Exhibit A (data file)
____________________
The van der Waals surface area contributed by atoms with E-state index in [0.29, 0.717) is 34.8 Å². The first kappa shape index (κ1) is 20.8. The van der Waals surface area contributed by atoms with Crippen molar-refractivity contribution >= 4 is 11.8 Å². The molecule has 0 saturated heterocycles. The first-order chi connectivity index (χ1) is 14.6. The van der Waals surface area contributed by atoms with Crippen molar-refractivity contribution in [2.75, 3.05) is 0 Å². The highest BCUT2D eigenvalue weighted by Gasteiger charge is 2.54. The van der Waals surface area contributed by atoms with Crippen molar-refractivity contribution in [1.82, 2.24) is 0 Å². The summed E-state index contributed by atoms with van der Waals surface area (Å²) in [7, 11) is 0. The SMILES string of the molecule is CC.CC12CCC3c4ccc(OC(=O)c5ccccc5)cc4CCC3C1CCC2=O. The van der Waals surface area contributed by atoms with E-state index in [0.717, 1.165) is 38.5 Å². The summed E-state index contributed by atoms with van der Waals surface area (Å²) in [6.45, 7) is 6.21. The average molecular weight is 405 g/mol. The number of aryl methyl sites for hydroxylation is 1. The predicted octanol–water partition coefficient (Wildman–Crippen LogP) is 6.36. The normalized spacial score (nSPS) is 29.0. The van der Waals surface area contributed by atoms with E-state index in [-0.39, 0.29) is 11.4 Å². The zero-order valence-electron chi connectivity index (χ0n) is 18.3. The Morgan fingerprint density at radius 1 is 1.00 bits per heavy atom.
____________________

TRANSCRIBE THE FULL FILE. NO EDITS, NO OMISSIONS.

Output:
The van der Waals surface area contributed by atoms with E-state index in [0.29, 0.717) is 34.8 Å². The first kappa shape index (κ1) is 20.8. The van der Waals surface area contributed by atoms with Crippen molar-refractivity contribution >= 4 is 11.8 Å². The molecule has 0 saturated heterocycles. The first-order chi connectivity index (χ1) is 14.6. The van der Waals surface area contributed by atoms with Crippen molar-refractivity contribution in [2.75, 3.05) is 0 Å². The highest BCUT2D eigenvalue weighted by Gasteiger charge is 2.54. The van der Waals surface area contributed by atoms with Crippen molar-refractivity contribution in [1.82, 2.24) is 0 Å². The summed E-state index contributed by atoms with van der Waals surface area (Å²) in [7, 11) is 0. The SMILES string of the molecule is CC.CC12CCC3c4ccc(OC(=O)c5ccccc5)cc4CCC3C1CCC2=O. The van der Waals surface area contributed by atoms with E-state index in [0.717, 1.165) is 38.5 Å². The summed E-state index contributed by atoms with van der Waals surface area (Å²) in [6.45, 7) is 6.21. The average molecular weight is 405 g/mol. The number of aryl methyl sites for hydroxylation is 1. The predicted octanol–water partition coefficient (Wildman–Crippen LogP) is 6.36. The normalized spacial score (nSPS) is 29.0. The van der Waals surface area contributed by atoms with E-state index in [-0.39, 0.29) is 11.4 Å². The zero-order valence-electron chi connectivity index (χ0n) is 18.3. The Morgan fingerprint density at radius 1 is 1.00 bits per heavy atom.